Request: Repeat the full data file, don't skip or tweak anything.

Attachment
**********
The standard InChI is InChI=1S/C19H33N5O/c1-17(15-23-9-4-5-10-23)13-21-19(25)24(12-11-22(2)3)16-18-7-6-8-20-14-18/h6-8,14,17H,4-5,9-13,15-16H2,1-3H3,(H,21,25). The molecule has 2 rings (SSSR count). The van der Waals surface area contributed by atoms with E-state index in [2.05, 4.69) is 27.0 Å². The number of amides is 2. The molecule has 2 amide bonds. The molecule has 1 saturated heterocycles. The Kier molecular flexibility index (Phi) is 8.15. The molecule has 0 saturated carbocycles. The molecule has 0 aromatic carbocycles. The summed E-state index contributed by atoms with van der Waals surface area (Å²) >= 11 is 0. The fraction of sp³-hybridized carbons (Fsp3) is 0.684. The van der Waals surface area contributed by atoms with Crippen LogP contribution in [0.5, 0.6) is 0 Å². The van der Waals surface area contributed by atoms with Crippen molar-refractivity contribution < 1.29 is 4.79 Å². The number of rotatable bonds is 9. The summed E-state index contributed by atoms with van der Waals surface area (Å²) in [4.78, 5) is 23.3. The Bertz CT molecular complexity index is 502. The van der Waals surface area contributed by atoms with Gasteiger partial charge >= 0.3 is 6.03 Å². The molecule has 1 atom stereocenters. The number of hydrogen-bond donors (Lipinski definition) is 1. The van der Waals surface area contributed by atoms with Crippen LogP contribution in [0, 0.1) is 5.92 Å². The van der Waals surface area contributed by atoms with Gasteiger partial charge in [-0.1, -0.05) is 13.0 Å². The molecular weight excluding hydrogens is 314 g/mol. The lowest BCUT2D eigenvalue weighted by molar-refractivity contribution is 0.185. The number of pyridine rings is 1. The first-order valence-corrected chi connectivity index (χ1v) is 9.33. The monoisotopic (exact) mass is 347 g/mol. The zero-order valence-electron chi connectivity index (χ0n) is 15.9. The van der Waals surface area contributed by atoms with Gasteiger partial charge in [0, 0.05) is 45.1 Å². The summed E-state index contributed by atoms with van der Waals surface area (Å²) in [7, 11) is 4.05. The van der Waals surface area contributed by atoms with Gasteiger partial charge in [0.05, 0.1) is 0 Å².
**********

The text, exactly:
The standard InChI is InChI=1S/C19H33N5O/c1-17(15-23-9-4-5-10-23)13-21-19(25)24(12-11-22(2)3)16-18-7-6-8-20-14-18/h6-8,14,17H,4-5,9-13,15-16H2,1-3H3,(H,21,25). The molecule has 2 rings (SSSR count). The van der Waals surface area contributed by atoms with E-state index in [2.05, 4.69) is 27.0 Å². The number of amides is 2. The molecule has 2 amide bonds. The molecule has 1 saturated heterocycles. The Kier molecular flexibility index (Phi) is 8.15. The molecule has 0 saturated carbocycles. The molecule has 0 aromatic carbocycles. The summed E-state index contributed by atoms with van der Waals surface area (Å²) >= 11 is 0. The fraction of sp³-hybridized carbons (Fsp3) is 0.684. The van der Waals surface area contributed by atoms with Crippen LogP contribution in [0.5, 0.6) is 0 Å². The van der Waals surface area contributed by atoms with Crippen molar-refractivity contribution < 1.29 is 4.79 Å². The number of rotatable bonds is 9. The summed E-state index contributed by atoms with van der Waals surface area (Å²) in [4.78, 5) is 23.3. The Bertz CT molecular complexity index is 502. The van der Waals surface area contributed by atoms with Gasteiger partial charge >= 0.3 is 6.03 Å². The molecule has 1 atom stereocenters. The number of hydrogen-bond donors (Lipinski definition) is 1. The van der Waals surface area contributed by atoms with Crippen LogP contribution in [0, 0.1) is 5.92 Å². The van der Waals surface area contributed by atoms with Gasteiger partial charge in [-0.1, -0.05) is 13.0 Å². The molecular weight excluding hydrogens is 314 g/mol. The lowest BCUT2D eigenvalue weighted by molar-refractivity contribution is 0.185. The number of pyridine rings is 1. The first-order valence-corrected chi connectivity index (χ1v) is 9.33. The monoisotopic (exact) mass is 347 g/mol. The zero-order valence-electron chi connectivity index (χ0n) is 15.9. The van der Waals surface area contributed by atoms with Gasteiger partial charge in [0, 0.05) is 45.1 Å². The summed E-state index contributed by atoms with van der Waals surface area (Å²) in [7, 11) is 4.05. The van der Waals surface area contributed by atoms with Gasteiger partial charge in [0.05, 0.1) is 0 Å².